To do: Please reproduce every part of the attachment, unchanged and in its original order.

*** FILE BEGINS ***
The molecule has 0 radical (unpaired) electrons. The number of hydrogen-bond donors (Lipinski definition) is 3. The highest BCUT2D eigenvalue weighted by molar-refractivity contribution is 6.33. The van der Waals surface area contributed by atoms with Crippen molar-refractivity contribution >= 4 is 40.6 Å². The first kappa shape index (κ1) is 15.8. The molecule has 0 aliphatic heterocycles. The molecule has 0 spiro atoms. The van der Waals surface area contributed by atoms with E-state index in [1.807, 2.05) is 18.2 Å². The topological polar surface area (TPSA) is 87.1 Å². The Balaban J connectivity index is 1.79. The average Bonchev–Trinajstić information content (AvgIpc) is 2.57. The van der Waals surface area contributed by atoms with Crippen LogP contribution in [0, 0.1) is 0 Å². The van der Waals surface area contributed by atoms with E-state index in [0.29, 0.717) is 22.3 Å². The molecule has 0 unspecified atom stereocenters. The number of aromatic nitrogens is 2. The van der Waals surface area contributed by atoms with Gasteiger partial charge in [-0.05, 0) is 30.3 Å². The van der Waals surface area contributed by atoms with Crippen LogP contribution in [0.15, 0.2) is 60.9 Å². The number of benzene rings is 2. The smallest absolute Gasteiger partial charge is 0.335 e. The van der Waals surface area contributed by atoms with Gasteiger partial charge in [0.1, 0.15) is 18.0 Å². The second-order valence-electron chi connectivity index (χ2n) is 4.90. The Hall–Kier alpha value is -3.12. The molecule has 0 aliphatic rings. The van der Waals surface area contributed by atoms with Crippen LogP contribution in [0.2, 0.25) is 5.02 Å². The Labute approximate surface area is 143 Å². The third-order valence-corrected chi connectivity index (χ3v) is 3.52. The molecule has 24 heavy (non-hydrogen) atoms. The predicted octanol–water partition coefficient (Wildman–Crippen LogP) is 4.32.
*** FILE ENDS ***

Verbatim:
The molecule has 0 radical (unpaired) electrons. The number of hydrogen-bond donors (Lipinski definition) is 3. The highest BCUT2D eigenvalue weighted by molar-refractivity contribution is 6.33. The van der Waals surface area contributed by atoms with Crippen molar-refractivity contribution >= 4 is 40.6 Å². The first kappa shape index (κ1) is 15.8. The molecule has 0 aliphatic heterocycles. The molecule has 0 spiro atoms. The van der Waals surface area contributed by atoms with E-state index in [1.807, 2.05) is 18.2 Å². The topological polar surface area (TPSA) is 87.1 Å². The Balaban J connectivity index is 1.79. The average Bonchev–Trinajstić information content (AvgIpc) is 2.57. The van der Waals surface area contributed by atoms with Crippen LogP contribution in [0, 0.1) is 0 Å². The van der Waals surface area contributed by atoms with E-state index in [0.29, 0.717) is 22.3 Å². The molecule has 0 unspecified atom stereocenters. The number of aromatic nitrogens is 2. The van der Waals surface area contributed by atoms with Gasteiger partial charge in [-0.05, 0) is 30.3 Å². The van der Waals surface area contributed by atoms with Crippen LogP contribution in [0.15, 0.2) is 60.9 Å². The number of benzene rings is 2. The smallest absolute Gasteiger partial charge is 0.335 e. The van der Waals surface area contributed by atoms with Gasteiger partial charge in [0.1, 0.15) is 18.0 Å². The second-order valence-electron chi connectivity index (χ2n) is 4.90. The Hall–Kier alpha value is -3.12. The molecule has 0 aliphatic rings. The van der Waals surface area contributed by atoms with Crippen LogP contribution in [0.2, 0.25) is 5.02 Å². The Labute approximate surface area is 143 Å². The third-order valence-corrected chi connectivity index (χ3v) is 3.52. The molecule has 24 heavy (non-hydrogen) atoms. The predicted octanol–water partition coefficient (Wildman–Crippen LogP) is 4.32.